Supply chain sustainability refers to effectively managing the social, economic, and environmental factors within an organisation’s supply chain. A very important aspect of this sustainability initiative is recognising and acknowledging the link between a manufacturing company and the broader ecosystem they may be impacting – and then coming up with responsible business practices to make all aspects of the supply chain sustainable.
Automation in the Manufacturing sector
Artificial intelligence (AI) and machine learning (ML) were one of the most talked about topics in manufacturing last year. This year, the push for automation in the sector is greater than ever.
Adoption of Automation in Manufacturing.
In a recent report released by The Manufacturers’ Organisation, half of the companies surveyed are upping their investment in automation technologies, especially AI and ML, with almost ¾ of companies now spending more openly on automation across multiple technologies and functions – from product design and development to manufacturing and warehousing operations.
With the above in mind, manufacturers have also cited multiple barriers to automation adoption – namely integration and data challenges, a general lack of technical skills, high costs, and workplace culture causing resistance to adoption. As a result, the UK has been struggling to keep up with its neighbouring competitors.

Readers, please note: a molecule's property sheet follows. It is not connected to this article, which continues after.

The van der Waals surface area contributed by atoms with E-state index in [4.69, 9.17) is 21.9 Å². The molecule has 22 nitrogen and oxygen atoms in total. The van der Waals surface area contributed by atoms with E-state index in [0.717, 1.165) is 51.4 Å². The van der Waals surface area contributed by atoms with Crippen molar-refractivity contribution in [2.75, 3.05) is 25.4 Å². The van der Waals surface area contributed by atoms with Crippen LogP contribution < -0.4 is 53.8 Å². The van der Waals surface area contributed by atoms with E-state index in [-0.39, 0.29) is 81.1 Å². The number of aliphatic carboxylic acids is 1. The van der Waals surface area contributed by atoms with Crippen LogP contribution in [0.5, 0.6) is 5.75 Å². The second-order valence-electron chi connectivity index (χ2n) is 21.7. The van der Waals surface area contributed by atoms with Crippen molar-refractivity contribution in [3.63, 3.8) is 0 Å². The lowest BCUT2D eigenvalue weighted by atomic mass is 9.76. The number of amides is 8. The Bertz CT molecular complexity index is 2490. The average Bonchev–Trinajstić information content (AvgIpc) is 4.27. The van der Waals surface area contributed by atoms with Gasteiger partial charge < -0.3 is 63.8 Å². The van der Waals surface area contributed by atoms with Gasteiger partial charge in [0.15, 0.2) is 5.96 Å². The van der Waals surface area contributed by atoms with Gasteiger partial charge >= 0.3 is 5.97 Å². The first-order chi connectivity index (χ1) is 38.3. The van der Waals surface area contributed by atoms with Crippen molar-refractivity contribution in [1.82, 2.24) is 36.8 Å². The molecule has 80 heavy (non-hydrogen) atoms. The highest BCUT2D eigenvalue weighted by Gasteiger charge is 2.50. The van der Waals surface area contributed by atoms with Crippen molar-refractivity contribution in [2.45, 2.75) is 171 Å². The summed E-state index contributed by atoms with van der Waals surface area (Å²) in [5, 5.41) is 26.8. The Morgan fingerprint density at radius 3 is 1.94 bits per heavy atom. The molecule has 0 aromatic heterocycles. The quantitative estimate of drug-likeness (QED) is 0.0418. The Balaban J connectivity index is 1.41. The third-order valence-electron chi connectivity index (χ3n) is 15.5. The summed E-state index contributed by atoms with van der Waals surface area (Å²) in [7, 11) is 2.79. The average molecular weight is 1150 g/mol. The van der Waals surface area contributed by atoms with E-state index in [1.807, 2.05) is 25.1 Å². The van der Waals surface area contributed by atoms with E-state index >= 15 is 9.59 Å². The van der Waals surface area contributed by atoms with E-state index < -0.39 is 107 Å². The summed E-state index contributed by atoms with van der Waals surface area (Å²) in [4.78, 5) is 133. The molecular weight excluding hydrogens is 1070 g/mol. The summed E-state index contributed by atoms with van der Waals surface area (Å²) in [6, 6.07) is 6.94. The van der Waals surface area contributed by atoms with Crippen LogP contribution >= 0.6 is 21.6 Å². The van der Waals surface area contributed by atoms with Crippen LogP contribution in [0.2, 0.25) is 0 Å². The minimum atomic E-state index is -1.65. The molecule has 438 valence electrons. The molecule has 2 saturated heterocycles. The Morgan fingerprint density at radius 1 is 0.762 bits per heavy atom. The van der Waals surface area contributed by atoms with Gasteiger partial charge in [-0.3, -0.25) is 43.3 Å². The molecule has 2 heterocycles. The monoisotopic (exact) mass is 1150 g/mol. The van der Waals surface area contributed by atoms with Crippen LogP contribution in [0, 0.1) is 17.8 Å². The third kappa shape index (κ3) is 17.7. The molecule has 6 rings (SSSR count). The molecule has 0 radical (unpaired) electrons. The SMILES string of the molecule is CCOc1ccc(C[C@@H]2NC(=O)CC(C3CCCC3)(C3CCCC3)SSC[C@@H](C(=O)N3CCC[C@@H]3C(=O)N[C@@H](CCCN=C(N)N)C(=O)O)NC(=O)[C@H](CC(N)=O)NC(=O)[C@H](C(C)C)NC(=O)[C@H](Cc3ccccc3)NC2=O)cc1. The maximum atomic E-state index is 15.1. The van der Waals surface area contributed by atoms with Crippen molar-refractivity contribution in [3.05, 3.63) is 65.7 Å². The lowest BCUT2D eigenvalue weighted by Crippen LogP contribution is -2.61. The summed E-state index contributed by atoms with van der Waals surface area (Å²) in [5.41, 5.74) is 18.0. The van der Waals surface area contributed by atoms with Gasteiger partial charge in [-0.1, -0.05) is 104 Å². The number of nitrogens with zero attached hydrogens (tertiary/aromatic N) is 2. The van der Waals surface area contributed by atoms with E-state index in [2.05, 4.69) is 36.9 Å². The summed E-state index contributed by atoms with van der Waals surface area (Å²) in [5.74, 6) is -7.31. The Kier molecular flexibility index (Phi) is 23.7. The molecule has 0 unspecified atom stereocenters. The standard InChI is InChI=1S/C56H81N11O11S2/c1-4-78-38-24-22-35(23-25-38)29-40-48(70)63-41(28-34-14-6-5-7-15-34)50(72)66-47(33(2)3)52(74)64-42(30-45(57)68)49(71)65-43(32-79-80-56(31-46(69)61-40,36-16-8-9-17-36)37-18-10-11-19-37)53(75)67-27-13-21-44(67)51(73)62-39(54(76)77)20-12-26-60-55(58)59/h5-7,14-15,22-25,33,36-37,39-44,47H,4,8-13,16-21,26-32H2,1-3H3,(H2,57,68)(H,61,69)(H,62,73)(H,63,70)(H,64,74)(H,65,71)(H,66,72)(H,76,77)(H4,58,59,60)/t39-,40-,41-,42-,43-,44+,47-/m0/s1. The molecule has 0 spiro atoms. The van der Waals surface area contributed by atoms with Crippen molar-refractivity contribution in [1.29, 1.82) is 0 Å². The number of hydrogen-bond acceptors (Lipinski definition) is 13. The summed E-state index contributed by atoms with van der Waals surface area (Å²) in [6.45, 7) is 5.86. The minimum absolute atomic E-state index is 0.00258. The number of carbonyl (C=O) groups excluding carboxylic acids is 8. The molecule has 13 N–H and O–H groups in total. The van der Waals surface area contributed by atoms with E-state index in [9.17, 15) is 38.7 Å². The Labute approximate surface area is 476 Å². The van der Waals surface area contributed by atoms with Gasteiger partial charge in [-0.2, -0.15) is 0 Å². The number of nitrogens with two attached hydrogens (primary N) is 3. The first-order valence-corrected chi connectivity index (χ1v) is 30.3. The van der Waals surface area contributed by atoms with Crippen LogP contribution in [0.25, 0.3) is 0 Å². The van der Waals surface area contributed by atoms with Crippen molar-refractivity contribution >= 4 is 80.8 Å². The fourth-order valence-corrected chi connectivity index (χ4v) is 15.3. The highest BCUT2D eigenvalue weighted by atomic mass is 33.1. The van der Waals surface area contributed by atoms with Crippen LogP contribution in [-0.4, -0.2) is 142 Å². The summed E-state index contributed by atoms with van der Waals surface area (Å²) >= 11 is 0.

By turnover, the UK is the 9th largest manufacturing nation in the world, where 2.7 million were employed in 2022. However, as it stands, the UK is finding it increasingly challenging to maintain its position as one of the world’s leading manufacturing hubs. Experts agree that in order to combat some of the issues, such as labour shortages and productivity woes, automation must be embraced on a widespread scale.
The manufacturing industry in the UK has not invested as heavily as other nations have in manufacturing, so this means it has a lot of catching up to do. But there’s good news: automation today has become easier than ever to access. Implementing it is another matter, however.
Manufacturers are under immense pressure to stay competitive.
In response to the wide-scale disruptions seen over the last few years, manufacturers are under growing pressure to remain competitive – forward-thinking ones have already turned to automation technology and software-based platforms to fully digitise their operations.
During times of global economic turmoil, manufacturers in the UK have a golden opportunity to set a benchmark and reimagine the industry. Automation technologies, including additive manufacturing, robotics, artificial intelligence, and machine learning, can all contribute towards increased performance, more sustainable growth, reduced costs, and completely new, more efficient business models.
Some UK companies have, in fact, been at the forefront of this technological shift, wasting little time to embrace digitisation and automation.
Manufacturers need to hustle to adopt the right automation technology.
With seemingly endless possibilities abound, finding the right solution to automation has proven challenging for some manufacturers. For example, manufacturing businesses often lack technical knowhow in finding an automation solution which they can effectively utilise, train their staff on, and implement on a broad scale to cut costs across the board.